Police can’t detain at their pleasure

via Police can’t detain at their pleasure – NewsDay Zimbabwe November 6, 2015

As Zimbabweans, we should appreciate that while the self-inflicted madness has been going on around us, the Judiciary has largely maintained sanity and sobriety.

Echoes by Conway Tutani

Among State institutions, the Judiciary stands out as functionally effective although with some tweaking needed here and there. Apart from the era of the so-called fast-track land reform from the year 2000, when the courts got caught up in the emotive politics of the day, the Judiciary has served the nation well as an independent State institution under the separation of powers between itself, the Executive (the Presidency/Government) and the Legislature (Parliament). It has stuck to the letter and spirit of the equality of all people before the law. It has hardly been deterred, distracted or diverted from that.

On that score, Chief Justice Godfrey Chidyausiku has been coming into his own. He has become a strong, confident, independent legal mind. One doesn’t have to agree with each and every one of his rulings because we all see things differently, but they are well and soundly arrived at.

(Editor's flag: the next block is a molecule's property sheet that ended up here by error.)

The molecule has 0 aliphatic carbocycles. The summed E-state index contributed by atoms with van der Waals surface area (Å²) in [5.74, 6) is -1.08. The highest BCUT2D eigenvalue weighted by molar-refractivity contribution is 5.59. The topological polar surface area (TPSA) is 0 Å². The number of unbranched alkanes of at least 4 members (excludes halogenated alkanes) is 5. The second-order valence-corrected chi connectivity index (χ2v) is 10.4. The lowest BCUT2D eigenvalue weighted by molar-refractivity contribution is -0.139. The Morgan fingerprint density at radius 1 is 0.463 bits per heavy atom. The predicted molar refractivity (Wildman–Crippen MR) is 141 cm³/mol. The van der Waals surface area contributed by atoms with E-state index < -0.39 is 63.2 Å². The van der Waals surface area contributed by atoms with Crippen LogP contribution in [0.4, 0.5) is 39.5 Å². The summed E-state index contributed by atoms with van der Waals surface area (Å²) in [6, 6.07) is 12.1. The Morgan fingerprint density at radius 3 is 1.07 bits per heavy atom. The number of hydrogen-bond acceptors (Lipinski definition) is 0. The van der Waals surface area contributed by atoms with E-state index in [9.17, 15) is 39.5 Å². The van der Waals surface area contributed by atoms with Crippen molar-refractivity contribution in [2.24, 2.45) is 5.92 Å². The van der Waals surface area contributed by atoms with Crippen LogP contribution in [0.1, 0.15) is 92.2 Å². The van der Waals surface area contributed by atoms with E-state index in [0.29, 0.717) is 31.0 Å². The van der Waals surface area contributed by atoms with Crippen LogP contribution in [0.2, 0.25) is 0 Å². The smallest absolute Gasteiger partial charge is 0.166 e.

In a landmark ruling in September this year striking down Section 121 (3) of the Criminal Procedure and Evidence Act, which empowered the State to continue detaining for extendable seven-day periods suspects who would have been granted bail by the courts, Chief Justice Chidyausiku cogently and vehemently queried: “On what legal basis is a person denied his liberty for seven days? Prison is not a five-star hotel. Surely your sense of justice should make you think it’s untenable . . . You derive pleasure in keeping the person in custody for seven more days. It is more sadistic than legal.”

Indeed, Telecel executive chairman James Makamba was the first victim of this sadistic law which was crafted specifically to continually detain him after several successful bail applications in 2004 on unsubstantiated charges of externalisation of foreign currency.

And, of course, the tone is set at the top. A good number of magistrates are now showing that legal tenacity, unlike the timidity of the past where they went along with untenable State decisions just to get along, to be seen to be on the right side of power, making pro-establishment ruling after pro-establishment ruling.

So, it was quite refreshing this week when Harare provincial magistrate Tendai Mahwe released on bail Sunday Mail editor Mabasa Sasa and reporters Brian Chitemba and Tinashe Farawo, who had endured two nights in police custody. This was after they had been arrested for “peddling falsehoods” in a report that a top police officer had been fingered as part of a syndicate poaching elephants in Hwange National Park.

Ruled the magistrate in his professional — not personal — capacity: “No compelling reasons have been advanced by the State and to deny bail in this case would make a mockery of the whole judiciary system as the State consents to bail in more serious cases than this one.”